Every student deserves a role model with whom they can relate. For many students, literature and curriculum are resources they can use to find role models at school. However, many LGBTQ+ students graduate without seeing themselves in either.
Lucky students will find LGBTQ+-friendly staff to provide them with the supports they need, but many students never do. This is one reason why being an out teacher is so important to me.
Several states are now enacting laws to ensure that the contributions of LGBTQ+ people are taught in public schools, and the conversations happening around the mandates remind me of one simple fact—LGBTQ+ youth need, and deserve, role models to help them see what their future can look like.
LGBTQ+ Teachers as Role Models
When I was named the 2014 Oregon Teacher of the Year, I knew it was an important moment for LGBTQ+ youth. My husband and I were the first gay couple ever to be honored by riding in the Portland Oregon Rose Festival Grand Floral Parade—one of the largest parades in the country. An estimated half-million people line the streets and even more watch it live on television.
Every few blocks the loudspeakers announced: “Ladies and Gentlemen, please welcome the Oregon State Teacher of the Year Brett Bigham. He is the first special education teacher to win this award and riding with him is his husband.”
By riding in the back of that convertible and waving to the crowds, my husband and I gave every single LGBTQ+ person on that parade route a glimpse of a possible future. They can be married. They can be respected. They can be honored. They can be professionals. They can ride in fabulous parades.
That is what these new curricula in California, Colorado, New Jersey, Illinois, and Maryland need to aspire to. They need to make certain that every type of kid learns of the stories, struggles and successes of notable LGBTQ+ people throughout history, within whom they can see a glimmer of themselves. Every kid, every year, deserves to see what their future can be. LGBTQ+ students are no different.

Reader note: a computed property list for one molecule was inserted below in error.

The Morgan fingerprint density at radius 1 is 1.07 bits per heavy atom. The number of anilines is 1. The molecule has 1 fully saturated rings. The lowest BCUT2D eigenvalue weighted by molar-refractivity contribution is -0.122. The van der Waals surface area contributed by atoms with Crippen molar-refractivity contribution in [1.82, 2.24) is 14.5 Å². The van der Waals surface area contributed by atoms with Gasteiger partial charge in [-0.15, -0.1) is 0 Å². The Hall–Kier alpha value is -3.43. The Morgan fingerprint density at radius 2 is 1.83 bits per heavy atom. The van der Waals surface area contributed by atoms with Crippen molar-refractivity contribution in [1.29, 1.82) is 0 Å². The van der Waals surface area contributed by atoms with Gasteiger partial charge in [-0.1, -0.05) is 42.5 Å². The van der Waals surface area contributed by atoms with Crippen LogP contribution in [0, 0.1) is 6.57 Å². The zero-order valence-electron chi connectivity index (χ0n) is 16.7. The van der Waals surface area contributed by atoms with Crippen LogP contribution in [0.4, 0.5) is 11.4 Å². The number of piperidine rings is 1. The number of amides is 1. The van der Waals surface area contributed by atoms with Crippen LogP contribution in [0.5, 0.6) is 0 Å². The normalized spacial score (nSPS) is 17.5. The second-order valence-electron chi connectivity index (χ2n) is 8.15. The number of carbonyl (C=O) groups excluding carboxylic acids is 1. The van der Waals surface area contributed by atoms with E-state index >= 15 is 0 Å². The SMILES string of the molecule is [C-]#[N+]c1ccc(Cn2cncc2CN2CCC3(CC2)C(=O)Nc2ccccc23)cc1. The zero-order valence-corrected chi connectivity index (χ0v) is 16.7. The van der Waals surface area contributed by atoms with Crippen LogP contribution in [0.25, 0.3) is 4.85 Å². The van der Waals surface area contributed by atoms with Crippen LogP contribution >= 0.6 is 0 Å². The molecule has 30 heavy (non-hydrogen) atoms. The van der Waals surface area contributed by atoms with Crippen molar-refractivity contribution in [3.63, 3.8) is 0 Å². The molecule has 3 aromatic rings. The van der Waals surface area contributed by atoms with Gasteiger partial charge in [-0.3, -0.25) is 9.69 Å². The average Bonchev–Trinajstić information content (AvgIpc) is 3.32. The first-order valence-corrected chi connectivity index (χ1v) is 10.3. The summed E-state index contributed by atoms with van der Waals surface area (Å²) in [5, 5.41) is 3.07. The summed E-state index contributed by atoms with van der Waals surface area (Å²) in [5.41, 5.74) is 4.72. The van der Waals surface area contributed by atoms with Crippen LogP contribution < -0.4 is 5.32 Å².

LGBTQ+ youth survive a childhood of bullying. Year after year, this bullying damages the ability of LGBTQ+ youth to feel safe at school. It shows up in poor attendance, poor grades and a lack of plans for college and the future. It also shows up in suicide statistics.
The data shows that LGBTQ+ youth seriously contemplate suicide at almost three times the rate of heterosexual youth and they are five times as likely to attempt suicide. LGBTQ+ youth make up approximately 25% of teen suicides. That figure only accounts for those who told somebody about their sexuality before they ended their lives.
The quiet gay kids in the back who never said a word about much of anything before they took their own lives? Those kids don’t count. That student from the religious family who would rather die than tell their parents? Not counted.
And that is why we must accept it as best practice to teach our students about the contributions of the LGBTQ community. We must accept it and we must implement it immediately.
The situation is urgent and the consequences are dire—we figure this out quickly. Look at how we have introduced role models of different races, ethnicities and religions and follow suit. Start with literature and book lists (like the NNSTOY Social Justice Book List) and find recognized teachers who understand exactly what your LGBTQ+ students need.
There are so many incredible teachers who step up for LGBTQ+ kids every day. When teachers ask me what they need to do to support their LGBTQ+ students, my answer is simply—love them and give them someone to look up to.
To LGBTQ+ teachers: You may be the only person in a child’s entire school career who serves as an example of a really positive and successful LGBTQ+ role model. You may be the first person who shows them a possible future. You may be the one who saves them.
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